21 January 2020
Click onto image to enlarge. Let me know your response to this photomontage. Prints are available upon request.
On a day forecast for our first measurable snow thoughts of spring and my gardens hover with wonder. Gardening, especially native plants, is a critical act to honor the planet and my love of nature. As a steward of the land for decades, I have sought to exchange swaths of grass for gardens filled with flowers, plants, trees and vegetables.
To return the land to the wild is to fight the climate crisis, and I’ve been at it since the 1970s. The rewards are monumental for one’s emotional and physical well-being, even for those that observe the transformation.
And the winter continues with temps that kept yesterday’s original forecast from snow to inches of rain. Temperature and weather have become part of daily concern and consideration. They have entered our bodies and minds with an invasive force, being a constant topic of conversation.
In the Lens section is another salute to planet Earth. The earth has the ability to revitalize the soil and thus the air we breathe. Carbon monoxide is not our number one enemy: humanity is. But the balance between the carbon monoxide released into the ether by green things and oxygen taken in by human beings is the equilibrium of interdependence needed for us to survive.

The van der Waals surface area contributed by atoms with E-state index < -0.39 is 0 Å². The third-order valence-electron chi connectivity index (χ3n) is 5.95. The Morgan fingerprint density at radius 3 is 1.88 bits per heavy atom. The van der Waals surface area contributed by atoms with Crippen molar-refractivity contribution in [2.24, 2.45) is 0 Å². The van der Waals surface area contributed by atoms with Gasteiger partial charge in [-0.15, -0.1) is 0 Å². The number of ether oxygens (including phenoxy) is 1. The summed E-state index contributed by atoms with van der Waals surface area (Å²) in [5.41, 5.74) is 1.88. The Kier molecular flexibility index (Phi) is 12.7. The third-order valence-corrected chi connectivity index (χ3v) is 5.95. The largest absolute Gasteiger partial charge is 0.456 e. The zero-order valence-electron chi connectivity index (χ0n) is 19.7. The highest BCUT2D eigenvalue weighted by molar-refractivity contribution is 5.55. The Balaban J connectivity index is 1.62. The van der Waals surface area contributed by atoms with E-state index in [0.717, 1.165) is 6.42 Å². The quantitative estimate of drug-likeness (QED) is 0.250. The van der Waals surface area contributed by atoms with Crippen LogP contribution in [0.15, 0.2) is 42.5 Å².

The image blends these ideas. Small globes represent the release of carbon monoxide from the soil into the air where we take the oxygen to sustain our bodies. The growth of plant life within the globes is the result of the symbiosis between nature and humanity. It gives me pause, and I wonder why others do not accept this truth of interdependence, what we need to sustain life on Earth.
Consider watching this TED Talk titled “A climate change solution that’s right under our feet” in which “biogeochemist Asmeret Asefaw Berhe dives into the science of soil and shares how we could use its awesome carbon-trapping power to offset climate change.”